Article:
The past two years have been remarkably unpredictable for long-time Sacramento chef Jacob Carriker. In 2012 he went from overseeing a kitchen to managing an entire sports bar and nightclub. He participated in the sale of that establishment to buyers with an entirely different vision for the property, and he suffered the shock and anguish of learning that the previous owner, his former boss, had taken his own life. And it all took place in one chapter of the story of an eatery formerly known as Bisla’s.
“That’s barely the half of it,” Carriker says. “Once I got to know the new owners, I began experimenting in the kitchen again. I got drawn into envisioning a whole new menu concept. I also got involved in interior design and a national hunt for an industrial-sized slow-cook smoker. In the course of a year, I went from absolutely dreading going to work to actually looking forward to it.”
The transformation is taking place at the original location of Bisla’s Sports Bar on Folsom Boulevard, tucked behind the Sacramento State campus. As of April, it has been doing business as Fahrenheit 250, a St. Louis-style barbecue joint.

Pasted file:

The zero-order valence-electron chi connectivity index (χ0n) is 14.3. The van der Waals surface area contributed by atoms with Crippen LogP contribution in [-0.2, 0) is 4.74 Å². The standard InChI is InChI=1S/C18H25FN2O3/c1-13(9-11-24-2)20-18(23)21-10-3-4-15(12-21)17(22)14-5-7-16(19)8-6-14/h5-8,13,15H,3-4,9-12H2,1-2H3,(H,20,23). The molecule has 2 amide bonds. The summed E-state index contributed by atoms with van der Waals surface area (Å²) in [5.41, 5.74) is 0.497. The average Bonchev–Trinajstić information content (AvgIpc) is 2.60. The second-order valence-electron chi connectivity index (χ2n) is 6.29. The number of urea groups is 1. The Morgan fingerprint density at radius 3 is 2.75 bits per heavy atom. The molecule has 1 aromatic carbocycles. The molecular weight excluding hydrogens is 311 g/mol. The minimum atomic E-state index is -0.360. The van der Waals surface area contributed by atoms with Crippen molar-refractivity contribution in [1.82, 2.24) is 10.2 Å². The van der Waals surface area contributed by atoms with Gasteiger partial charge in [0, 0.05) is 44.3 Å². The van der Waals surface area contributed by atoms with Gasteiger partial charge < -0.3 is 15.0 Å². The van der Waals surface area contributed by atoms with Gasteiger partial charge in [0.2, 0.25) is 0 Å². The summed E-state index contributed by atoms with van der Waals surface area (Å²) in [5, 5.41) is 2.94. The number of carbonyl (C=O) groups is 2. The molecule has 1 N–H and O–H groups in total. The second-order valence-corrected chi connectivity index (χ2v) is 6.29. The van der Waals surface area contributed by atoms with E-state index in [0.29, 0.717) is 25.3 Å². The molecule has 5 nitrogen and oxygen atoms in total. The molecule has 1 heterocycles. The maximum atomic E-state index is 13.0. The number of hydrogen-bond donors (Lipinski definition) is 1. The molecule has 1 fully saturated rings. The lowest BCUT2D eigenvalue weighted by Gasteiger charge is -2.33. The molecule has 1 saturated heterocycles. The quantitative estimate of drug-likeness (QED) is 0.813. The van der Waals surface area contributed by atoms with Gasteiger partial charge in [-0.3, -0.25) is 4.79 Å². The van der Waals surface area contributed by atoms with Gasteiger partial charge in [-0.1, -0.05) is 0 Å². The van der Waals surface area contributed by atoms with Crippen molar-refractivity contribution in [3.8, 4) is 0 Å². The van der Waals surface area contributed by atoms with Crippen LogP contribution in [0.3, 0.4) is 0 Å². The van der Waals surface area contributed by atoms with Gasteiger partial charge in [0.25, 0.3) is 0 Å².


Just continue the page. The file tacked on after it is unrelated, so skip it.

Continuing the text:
Cousins Gino Sardo and Ray Lettini purchased Bisla’s from its late owner in January 2013. Sardo brought restaurant experience to the partnership, having owned and operated a sandwich shop at Capitol Towers in downtown Sacramento for several years. Lettini has long run an auto parts shop in East Sacramento. The original idea was to form a multi-location restaurant partnership with Bob Bisla. His death changed everything.
“That kind of set us back for about a year,” Sardo says. “We didn’t particularly enjoy the happy hour sports bar scene, but we felt a need to respect the tragic loss by continuing to operate as Bisla’s for a period of time. We used the time to get to know the facility, the neighborhood and our staff.”
During this learning period, two major points were driven home. First, there was very little profit margin on $1 and $2 happy-hour items. And secondly, they had inherited a very talented chef in Carriker.